Jalisco joins the ranks of avocado exporters to the U.S.

Agronometrics in Charts: Jalisco joins the ranks of avocado exporters to the U.S.

Agronometrics in Charts: Jalisco joins the ranks of avocado exporters to the U.S.

In this installment of the ‘Agronometrics In Charts’ series, Sarah Ilyas studies the implications of the USDA’s authorization of the import of Hass avocados from the Mexican state of Jalisco. Each week the series looks at a different horticultural commodity, focusing on a specific origin or topic visualizing the market factors that are driving change.


Mexico is commemorating the addition of the Jalisco region to the United States avocado import market following the USDA’s authorization of the import of Hass avocados from Jalisco, beginning in April 2022.

Until now, all avocado imports from Mexico originated only from the Michoacán region. Jalisco’s climate is conducive to the growth of avocados all year round, implying that the U.S. could expect a surfeit of avocados come this April.

While these additional volumes might be able to satiate the ever increasing demand for avocados in the U.S., they might have negative repercussions for U.S. farmers, who are already tackling other challenges such as scarcity of water and labor back in California.

Despite these drawbacks, it is also important to note that in 2020, Jalisco produced about 10.4% of the avocados in Mexico, expecting a dramatic increase in exports within the next three years would therefore be a bit far fetched.

The graph below shows the flow of avocados originating from Mexico through the course of the last five years.

As is evident, the last season saw the highest growth in imported volumes, with amounts culminating at 123 M kgs while the lowest volume recorded in the past half decade was about 83 M kgs, in June 2019.

Higher volumes than those recorded last season could be projected for the current season owing to the additional volumes expected from Jalisco.


(Source: USDA Market News via Agronometrics) [Agronometrics users can view this chart with live updates here]

“This new region for imports will allow for even larger import numbers, especially during the summer months when the Jalisco region is strongest.” claims Ron Campbell, Executive Director of the Mexican Hass Avocado Importers Association).

This projected increase in imported volumes is likely to quell prices this June. Conforming with the trend of imported avocado volumes, last season saw its lowest prices in the vicinity of $24.51 per kg as can be observed in the graph below.

Unsurprisingly, the highest prices within the past five years were recorded in June 2019 at $70.24 per kg when the lowest volumes were reported.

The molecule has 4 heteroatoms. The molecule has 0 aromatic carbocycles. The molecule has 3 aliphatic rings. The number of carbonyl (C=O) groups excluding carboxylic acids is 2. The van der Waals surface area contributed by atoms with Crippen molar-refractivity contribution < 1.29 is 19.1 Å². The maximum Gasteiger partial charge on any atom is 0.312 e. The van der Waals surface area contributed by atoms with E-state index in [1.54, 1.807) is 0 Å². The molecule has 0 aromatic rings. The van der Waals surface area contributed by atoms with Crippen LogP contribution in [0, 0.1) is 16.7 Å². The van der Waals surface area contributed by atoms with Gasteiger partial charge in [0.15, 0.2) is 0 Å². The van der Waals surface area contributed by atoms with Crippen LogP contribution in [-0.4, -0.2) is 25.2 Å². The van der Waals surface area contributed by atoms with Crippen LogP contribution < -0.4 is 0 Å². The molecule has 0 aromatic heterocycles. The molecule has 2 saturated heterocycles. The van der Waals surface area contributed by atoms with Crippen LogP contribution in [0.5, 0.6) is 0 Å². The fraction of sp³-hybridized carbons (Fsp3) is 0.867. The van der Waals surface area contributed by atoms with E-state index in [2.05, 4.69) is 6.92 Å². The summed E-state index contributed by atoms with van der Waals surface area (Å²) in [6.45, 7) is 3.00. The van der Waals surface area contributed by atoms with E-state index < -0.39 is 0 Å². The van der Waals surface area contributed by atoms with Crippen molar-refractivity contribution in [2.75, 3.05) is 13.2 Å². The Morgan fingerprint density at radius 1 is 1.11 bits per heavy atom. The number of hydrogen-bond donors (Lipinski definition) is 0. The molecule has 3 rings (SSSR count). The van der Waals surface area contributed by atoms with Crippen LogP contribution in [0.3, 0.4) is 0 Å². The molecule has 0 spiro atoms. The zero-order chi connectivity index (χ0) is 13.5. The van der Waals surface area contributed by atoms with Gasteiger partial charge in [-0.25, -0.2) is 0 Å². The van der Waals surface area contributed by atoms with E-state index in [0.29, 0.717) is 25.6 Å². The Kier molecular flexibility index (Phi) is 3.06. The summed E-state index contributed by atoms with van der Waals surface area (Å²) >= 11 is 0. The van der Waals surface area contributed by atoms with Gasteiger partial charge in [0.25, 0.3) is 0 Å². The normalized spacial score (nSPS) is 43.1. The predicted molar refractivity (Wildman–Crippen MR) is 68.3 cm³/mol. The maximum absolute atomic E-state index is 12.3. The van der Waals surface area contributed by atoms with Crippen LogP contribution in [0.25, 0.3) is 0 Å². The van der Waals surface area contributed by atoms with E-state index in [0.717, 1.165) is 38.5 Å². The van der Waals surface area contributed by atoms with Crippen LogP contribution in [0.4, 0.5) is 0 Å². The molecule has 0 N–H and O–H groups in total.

The highest price seen last season was $50.51, in September. Prices lower than $24.51 can be expected this season, owing to the expected influx of avocados from Mexico.

Mexico also recently curbed the flow of its avocados to the European market, which implies that higher volumes would be directed to the U.S. in the following months. 


(Source: USDA Market News via Agronometrics) [Agronometrics users can view this chart with live updates here]

The graph below illustrates the inflow of avocado volumes by origin. Mexico continues to sustain its position as the top exporter of avocados.

As we noted earlier, 2021 saw the highest volumes of avocado imports from Mexico.

The graph below juxtaposes each import origin and tracks the volume of imports from each. It is evident that 2021 witnessed the highest volumes of avocado imports. 


(Source: USDA Market News via Agronometrics) [Agronometrics users can view this chart with live updates here]

So far, this season has seen lower volumes in comparison to the last season, as can be observed below.

These low volumes may be attributed to the fact that Californian farmers are  currently recovering from the effects of strong winds and scarcity of water.

As these weather conditions continue to subside, recorded volumes for avocados will continue to increase.

So far, the lowest volume was recorded in the fourth week at 12.4 M kgs, displaying a 50 percent drop in volume compared to week 3 of the former year. The highest volume recorded was 25.7 M kgs, in the first week.


(Source: USDA Market News via Agronometrics) [Agronometrics users can view this chart with live updates here]

While it is true that higher volumes hailing from Mexico could adversely impact local farmers in Southern California who are beset with their own fair share of problems, it is important not to overlook the fact that the U.S. is one of the largest consumers of avocados in the world and therefore a slight increase in imports from Mexico, spread out throughout the year, is unlikely to heavily disrupt the local avocado industry.


In our ‘In Charts’ series, we work to tell some of the stories that are moving the industry. Feel free to take a look at the other articles by clicking here.

All pricing for domestic U.S. produce represents the spot market at Shipping Point (i.e. packing house/climate controlled warehouse, etc.). For imported fruit, the pricing data represents the spot market at Port of Entry.

You can keep track of the markets daily through Agronometrics, a data visualization tool built to help the industry make sense of the huge amounts of data that professionals need to access to make informed decisions. If you found the information and the charts from this article useful, feel free to visit us at www.agronometrics.com where you can easily access these same graphs, or explore the other 21 commodities we currently track.

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